Pop culture obsessives writing for the pop culture obsessed.
Pop culture obsessives writing for the pop culture obsessed.

Justified: “Cash Game”

Illustration for article titled Justified: “Cash Game”

What makes a good Justified villain? It would be going a touch too far to say that the show’s seasons have always lived and died on the strength of their villains—Mike O’Malley did some great work as Nicky Augustine, but the fourth season was far more about the Drew Thompson mystery than the latest chapter in the Detroit mafia wars—but the villains are what tend to give the season-long narratives their shape. The conflict between Raylan and Boyd—and, by extension, Ava—operates on a far vaster narrative scale, unfolding across all six seasons. And while “Cash Game” does take us another tiny step closer to that long-awaited final showdown between the show’s leads, the more short-term concerns revolve around the latest gang of interlopers who seek to use Harlan and its people for their own ends. That notion of interloping is crucial, because the villains tend to be far more powerful and control far greater resources than either Harlan’s greatest bank robber or its wayward marshal, so all Boyd and Raylan have going for them is the proverbial home-field advantage. Justified’s unofficial second theme song is of course “You’ll Never Leave Harlan Alive,” and while that may function as a warning to Raylan, it is definitely a promise to his adversaries.

The villain who receives the most focus tonight is Garret Dillahunt’s Walker, who quickly reveals himself the quintessential Elmore Leonard bad guy: He’s the urbane, unflappable charmer and schemer right up to the moment the first thing goes wrong, at which he promptly loses his shit for the duration. Walker’s initial appearance at the farmhouse closely resembles his visit to Arlo’s old place in the premiere, as he laces his smooth businessman’s patter with ever more obvious threats. Given his demeanor, it’s not difficult to see why the old man would compare Walker to Satan, because why would the Prince of Darkness care about the silly, insignificant lifetime of memories this couple has built in their silly, insignificant house? (Which is almost certainly located on some very significant land, but that’s another matter.) For those brief opening minutes, Walker is terrifying—in just about the coolest possible way—because he appears so detached from any semblance of humanity. He recalls Neal McDonough’s Robert Quarles, except not quite as performatively insane.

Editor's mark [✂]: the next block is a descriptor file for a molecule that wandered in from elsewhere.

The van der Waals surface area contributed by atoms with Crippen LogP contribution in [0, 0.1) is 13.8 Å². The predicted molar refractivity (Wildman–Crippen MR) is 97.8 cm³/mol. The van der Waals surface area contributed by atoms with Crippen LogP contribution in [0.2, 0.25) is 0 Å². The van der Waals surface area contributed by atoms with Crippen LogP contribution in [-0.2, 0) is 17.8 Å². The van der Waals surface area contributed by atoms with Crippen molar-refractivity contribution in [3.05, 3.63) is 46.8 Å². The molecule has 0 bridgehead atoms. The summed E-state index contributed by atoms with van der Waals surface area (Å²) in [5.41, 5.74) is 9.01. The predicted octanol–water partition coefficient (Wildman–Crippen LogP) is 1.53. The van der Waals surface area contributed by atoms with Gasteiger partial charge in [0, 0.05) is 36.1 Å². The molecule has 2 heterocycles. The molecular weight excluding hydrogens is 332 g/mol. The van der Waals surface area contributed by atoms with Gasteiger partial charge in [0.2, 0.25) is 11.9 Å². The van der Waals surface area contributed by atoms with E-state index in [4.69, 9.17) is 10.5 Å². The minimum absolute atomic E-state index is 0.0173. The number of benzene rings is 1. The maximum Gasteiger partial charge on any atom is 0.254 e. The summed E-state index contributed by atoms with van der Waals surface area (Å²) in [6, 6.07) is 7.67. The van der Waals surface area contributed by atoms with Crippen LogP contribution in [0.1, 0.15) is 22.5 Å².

Not at first, anyway. Walker’s reaction to being called a peacock sets the stage for how he handles himself throughout the rest of the episode. As with so many Justified villains before him, the illogic of Harlan baffles him; worse, the disrespect that its denizens show absolutely infuriates him. It’s the fast reveal of that insecurity that makes Walker so intriguing as a character. While he certainly wouldn’t be the first Justified villain to unravel under pressure, it feels unusual for that to happen in his second appearance—hell, his second scene on the show. Even Robert Quarles lasted a few episodes before revealing just how utterly nuts he was. That’s an intriguing direction for the show to take with Walker, as while he can definitely casually kill and/or discuss his plans to kill the lesser residents of Harlan, it’s much harder to believe that someone this volatile, and someone with such poor judgment in henchmen, is really going to be able to sustain a multi-episode threat to Raylan and Boyd. Maybe that’s because this season really is going to soon give way to the showdown between the core duo. Maybe it’s because, as Raylan observes, Walker is just the middleman, and he’s just setting the stage for a far more formidable foe. Or maybe he’s just the kind of guy who is willing to burn all of Harlan down around him just to show he doesn’t the town’s respect. The only thing more dangerous than Satan is someone desperate to prove that he’s Satan.